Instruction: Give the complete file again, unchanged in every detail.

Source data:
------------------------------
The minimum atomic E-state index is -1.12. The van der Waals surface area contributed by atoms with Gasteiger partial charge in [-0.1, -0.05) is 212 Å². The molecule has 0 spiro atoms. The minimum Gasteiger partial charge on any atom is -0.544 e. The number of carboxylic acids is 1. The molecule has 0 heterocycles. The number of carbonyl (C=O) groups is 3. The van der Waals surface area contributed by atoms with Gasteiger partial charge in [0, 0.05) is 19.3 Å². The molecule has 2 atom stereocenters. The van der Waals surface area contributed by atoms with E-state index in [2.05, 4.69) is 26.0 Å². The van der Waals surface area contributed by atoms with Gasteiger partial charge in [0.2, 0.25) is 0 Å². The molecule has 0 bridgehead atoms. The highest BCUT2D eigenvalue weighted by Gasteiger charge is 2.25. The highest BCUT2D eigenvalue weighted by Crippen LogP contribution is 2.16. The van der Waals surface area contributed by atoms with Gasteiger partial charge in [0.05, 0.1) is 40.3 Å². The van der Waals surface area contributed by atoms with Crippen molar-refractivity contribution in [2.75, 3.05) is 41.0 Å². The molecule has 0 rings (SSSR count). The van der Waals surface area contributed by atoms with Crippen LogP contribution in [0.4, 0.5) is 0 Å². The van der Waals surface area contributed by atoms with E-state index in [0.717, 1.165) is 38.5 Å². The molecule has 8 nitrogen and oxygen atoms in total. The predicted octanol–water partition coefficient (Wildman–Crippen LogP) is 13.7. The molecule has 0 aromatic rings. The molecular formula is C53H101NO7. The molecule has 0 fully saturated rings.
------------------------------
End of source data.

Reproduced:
The minimum atomic E-state index is -1.12. The van der Waals surface area contributed by atoms with Gasteiger partial charge in [-0.1, -0.05) is 212 Å². The molecule has 0 spiro atoms. The minimum Gasteiger partial charge on any atom is -0.544 e. The number of carboxylic acids is 1. The molecule has 0 heterocycles. The number of carbonyl (C=O) groups is 3. The van der Waals surface area contributed by atoms with Gasteiger partial charge in [0, 0.05) is 19.3 Å². The molecule has 2 atom stereocenters. The van der Waals surface area contributed by atoms with E-state index in [2.05, 4.69) is 26.0 Å². The van der Waals surface area contributed by atoms with Gasteiger partial charge in [0.2, 0.25) is 0 Å². The molecule has 0 bridgehead atoms. The highest BCUT2D eigenvalue weighted by Gasteiger charge is 2.25. The highest BCUT2D eigenvalue weighted by Crippen LogP contribution is 2.16. The van der Waals surface area contributed by atoms with Gasteiger partial charge in [0.05, 0.1) is 40.3 Å². The van der Waals surface area contributed by atoms with Crippen molar-refractivity contribution in [2.75, 3.05) is 41.0 Å². The molecule has 0 rings (SSSR count). The van der Waals surface area contributed by atoms with Crippen LogP contribution in [0.4, 0.5) is 0 Å². The van der Waals surface area contributed by atoms with E-state index in [0.717, 1.165) is 38.5 Å². The molecule has 8 nitrogen and oxygen atoms in total. The predicted octanol–water partition coefficient (Wildman–Crippen LogP) is 13.7. The molecule has 0 aromatic rings. The molecular formula is C53H101NO7. The molecule has 0 fully saturated rings.